The Trump administration seems to be hardening on Russia, but not fast enough for its incoming national security adviser. John Bolton wants President Donald Trump to go on the offensive against Moscow - and not just when it comes to Vladimir Putin’s interference in American democracy.
Speaking last month at the Daniel Morgan Graduate School of National Security, Bolton laid out his proposed strategy to respond to Russian meddling in the 2016 presidential election and to Russian aggression around the world. Bolton did not know that, only weeks later, he would be in a position to push his strategy as the top foreign-policy aide to the president.
The Trump administration has not done enough to respond to Russia’s attack on the United States and our democratic institutions, Bolton said, and Putin must pay a heavy price for his actions.
“I think that this is actually now the perfect time for President Trump to pivot to make it clear that he’s not going to permit additional [Russian] meddling, or meddling by any other foreign government in our election process,” Bolton said. “Whether [the Russians] were trying to collude with the Trump campaign or the Clinton campaign, their interference is unacceptable. It’s really an attack on the United States Constitution.”
The United States should respond in “cyberspace and elsewhere,” Bolton said, suggesting offensive action against the Russian operatives that perpetrated the interference. Only if the response is overwhelming will Russia and other countries be deterred.
“I don’t think the response should be proportionate, I think it should be very disproportionate,” he said.
But Bolton doesn’t want Trump to stop there. As he explained during his extensive remarks, the United States should also push back on a range of Kremlin transgressions: its support for Syria, its alliance with Iran, its undermining of North Korea sanctions, and its coordination with China to thwart the West.
In Bolton’s worldview, Russia is part of a larger set of challenges that must be addressed together. America’s adversaries form a network that works together in complex ways. Bolton asserted that Russia and China “fly wingman for each other” at the United Nations and have a “de facto territorial division of labor around the world.”
The Russia-Iran alliance in Syria poses a threat across the region, Bolton said, which means the United States can’t credibly partner with Russia against terrorism. “This Russian penetration of the Middle East has had very significant consequences,” he said. “They are aligned with the world’s most important financier of terrorism.”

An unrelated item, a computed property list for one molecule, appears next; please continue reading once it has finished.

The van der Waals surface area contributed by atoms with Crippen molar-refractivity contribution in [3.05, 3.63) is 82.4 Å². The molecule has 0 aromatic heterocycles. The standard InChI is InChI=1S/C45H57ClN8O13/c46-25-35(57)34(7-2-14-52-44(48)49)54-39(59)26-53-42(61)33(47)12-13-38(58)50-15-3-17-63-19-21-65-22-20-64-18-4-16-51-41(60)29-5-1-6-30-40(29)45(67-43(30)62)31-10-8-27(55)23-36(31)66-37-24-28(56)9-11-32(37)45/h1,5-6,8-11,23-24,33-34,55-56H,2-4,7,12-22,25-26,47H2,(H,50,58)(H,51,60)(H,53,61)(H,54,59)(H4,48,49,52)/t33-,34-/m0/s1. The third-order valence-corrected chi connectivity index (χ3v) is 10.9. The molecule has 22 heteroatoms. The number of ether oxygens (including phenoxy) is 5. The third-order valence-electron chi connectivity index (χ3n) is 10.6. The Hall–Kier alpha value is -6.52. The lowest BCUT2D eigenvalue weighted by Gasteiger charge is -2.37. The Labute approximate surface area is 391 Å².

Meanwhile, Iran and North Korea are cooperating on ballistic missiles and perhaps also in the area of nuclear technology. That means the problems are linked, Bolton said, and one can’t be solved without the other. After the war in Iraq, which Bolton still defends, “North Korea and Iran continued and continued in a way that demonstrate the vitality to the metaphor ‘axis of evil,’ ” he said.
As of last month, Bolton saw little benefit - and considerable downside - to entering into negotiations with North Korea. “In the proliferation area, the cost of negotiation is the loss of time,” he argued.
Overall, Bolton sees Trump facing a set of problems and challenges that are “due bills from the inaction of prior administrations that are coming due on his watch.”
Bolton is transparent about his prescription. He wants to use military force to prevent North Korea - and perhaps also Iran - from building the capability to launch a nuclear attack on United States. He is skeptical that America would be able stop the spread of nuclear weapons any other way.
“Anybody who says in a multipolar world, deterrence works the way it did in the Cold War is simply speculating,” he said.
Bolton’s Russia stance seems at odds with that of Trump, who has repeatedly said he wants to maintain cordial relations with Putin in the hope of improving U.S.-Russia relations. But a majority of Trump’s other advisers are sympathetic to Bolton’s view.
Nikki Haley, the U.S. ambassador to the United Nations, excoriated Russia at the Security Council on Tuesday for slaughtering Syrian civilians while disregarding its cease-fire agreements. Also on Tuesday, Defense Secretary Jim Mattis claimed that the Kremlin used a “weapon of mass destruction” in a case of “attempted murder” in Britain against a former Russian spy.
As a response to Russia’s action in Britain, outgoing national security adviser H.R. McMaster led an interagency process that resulted in the expulsion this week of 60 Russian diplomats. The White House now says it is up to Russia to change its behavior if it wants better relations with the United States. If Putin is interested, he might want to act fast. Bolton is scheduled to start April 9.
Josh Rogin is a columnist with The Washington Post.